Do the parents smoke? My mom did which is why I knew I didn’t want to.

Do the parents argue in front of their children? My parents did but never in public so no one knew.

Do they curse? I was surprised this past football season when on the sidelines, I heard a number of parents swear – no F bombs or God references – but still. True – their sons were on the field, but sometimes siblings were sitting right beside them, and if they didn’t have younger kids milling about, I did, and my younger ones were usually right there soaking it all up.

I think what I’m getting at is that we all have a public face and a private face. Let’s call what we show publicly the iceberg’s tip with the bulk of berg underneath the waters of our home life.

When I send my children to school each day, I expect that their teachers and other school personnel will conduct themselves in a way of which I approve. This is usually, if not always, the case, but that doesn’t mean my kids aren’t absorbing plenty of other “garbage” from their peers, and as I’ve written in a previous column, sometimes that garbage comes from one of my own kids – who in spite of being a good kid — has weak executive functioning skills which make him more impulsive.

If you have younger children – say babies or toddlers – who don’t yet spend much time away from you or who, even in your own keeping, don’t “get” what’s going on in the adult world, enjoy this naivety while it lasts. I remember well the newborn days when, on maternity leave, I watched marathon episodes of Grey’s Anatomy without worry as opposed to last Thursday night when it came on, unbidden, after Jeopardy and my kids were in the room: I hoped they wouldn’t see the mass chaos and suffering of Seattle Grace before I flipped the channel.

When it comes right down to it, we have a lot of rules in our house designed to protect our children from harm’s way … rules that range from wear your helmet when on your bike to don’t pick up glass shards if you drop something and it breaks – come get Mom and Dad.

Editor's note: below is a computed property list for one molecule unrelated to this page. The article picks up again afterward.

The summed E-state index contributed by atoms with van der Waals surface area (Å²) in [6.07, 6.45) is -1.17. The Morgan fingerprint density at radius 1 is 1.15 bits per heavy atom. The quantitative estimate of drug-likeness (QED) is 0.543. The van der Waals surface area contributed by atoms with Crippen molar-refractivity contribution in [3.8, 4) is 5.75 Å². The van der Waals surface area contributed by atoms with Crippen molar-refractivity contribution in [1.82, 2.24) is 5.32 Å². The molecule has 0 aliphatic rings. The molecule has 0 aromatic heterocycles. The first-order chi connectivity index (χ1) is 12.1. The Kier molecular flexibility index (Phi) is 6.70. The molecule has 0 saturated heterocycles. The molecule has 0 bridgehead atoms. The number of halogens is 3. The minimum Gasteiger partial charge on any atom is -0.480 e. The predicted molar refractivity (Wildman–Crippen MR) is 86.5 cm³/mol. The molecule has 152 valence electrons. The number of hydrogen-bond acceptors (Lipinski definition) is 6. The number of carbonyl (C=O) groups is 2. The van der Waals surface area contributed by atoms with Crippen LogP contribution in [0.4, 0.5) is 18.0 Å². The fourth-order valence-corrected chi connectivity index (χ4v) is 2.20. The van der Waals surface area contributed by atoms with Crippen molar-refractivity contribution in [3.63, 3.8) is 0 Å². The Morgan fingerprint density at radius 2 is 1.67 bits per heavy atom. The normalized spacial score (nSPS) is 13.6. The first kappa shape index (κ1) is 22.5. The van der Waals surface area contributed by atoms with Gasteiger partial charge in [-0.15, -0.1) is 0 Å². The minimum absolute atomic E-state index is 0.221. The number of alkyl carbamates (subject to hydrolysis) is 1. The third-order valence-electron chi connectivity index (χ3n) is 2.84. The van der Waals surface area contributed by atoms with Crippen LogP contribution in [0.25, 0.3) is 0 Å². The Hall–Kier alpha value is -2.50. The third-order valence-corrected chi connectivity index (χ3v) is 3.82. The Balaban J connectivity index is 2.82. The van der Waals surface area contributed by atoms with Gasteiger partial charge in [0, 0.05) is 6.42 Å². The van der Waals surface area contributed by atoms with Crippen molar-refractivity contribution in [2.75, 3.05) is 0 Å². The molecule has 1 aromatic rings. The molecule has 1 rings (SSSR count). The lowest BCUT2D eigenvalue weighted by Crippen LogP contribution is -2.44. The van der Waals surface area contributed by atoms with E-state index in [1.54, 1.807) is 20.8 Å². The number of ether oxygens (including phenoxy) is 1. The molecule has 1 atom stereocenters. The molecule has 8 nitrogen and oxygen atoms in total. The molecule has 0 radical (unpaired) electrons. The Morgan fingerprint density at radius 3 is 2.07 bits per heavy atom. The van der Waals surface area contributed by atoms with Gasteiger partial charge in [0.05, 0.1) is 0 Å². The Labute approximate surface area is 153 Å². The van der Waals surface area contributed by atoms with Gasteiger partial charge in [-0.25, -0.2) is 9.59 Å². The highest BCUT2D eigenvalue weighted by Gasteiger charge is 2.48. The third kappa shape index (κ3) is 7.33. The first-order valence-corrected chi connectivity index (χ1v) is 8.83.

When I send my children to your house – especially for an overnight, I expect that you will conduct yourself in a way of which I approve. But maybe, quite benignly, you think it’s okay to share combs and hats while I don’t because we’ve already done “the lice thing” and don’t want to do it again.

When you send your children to my house, you expect that I will respect your rules of conduct, but first I have to know you know well enough to know what they are.

What we’re really telling each other – implicitly – by accepting these sleepover invitations is that we approve of each other’s family values, and even if our values differ from yours, that we’re strong enough parents to have a conversation with our kid when he comes home the next day asking about something that was different from what he was used to.

Even though it makes me squirm and this parenting gig keeps getting harder, it sounds like a good lesson in openness to me.

© 2014, Bristow Beat. All rights reserved.

Facebook Comments
Print Friendly

Tags: , , , , , , , ,

Category: Bristow Biz, Busy in Bristow

Leave a Reply

You must be logged in to post a comment.

banner ad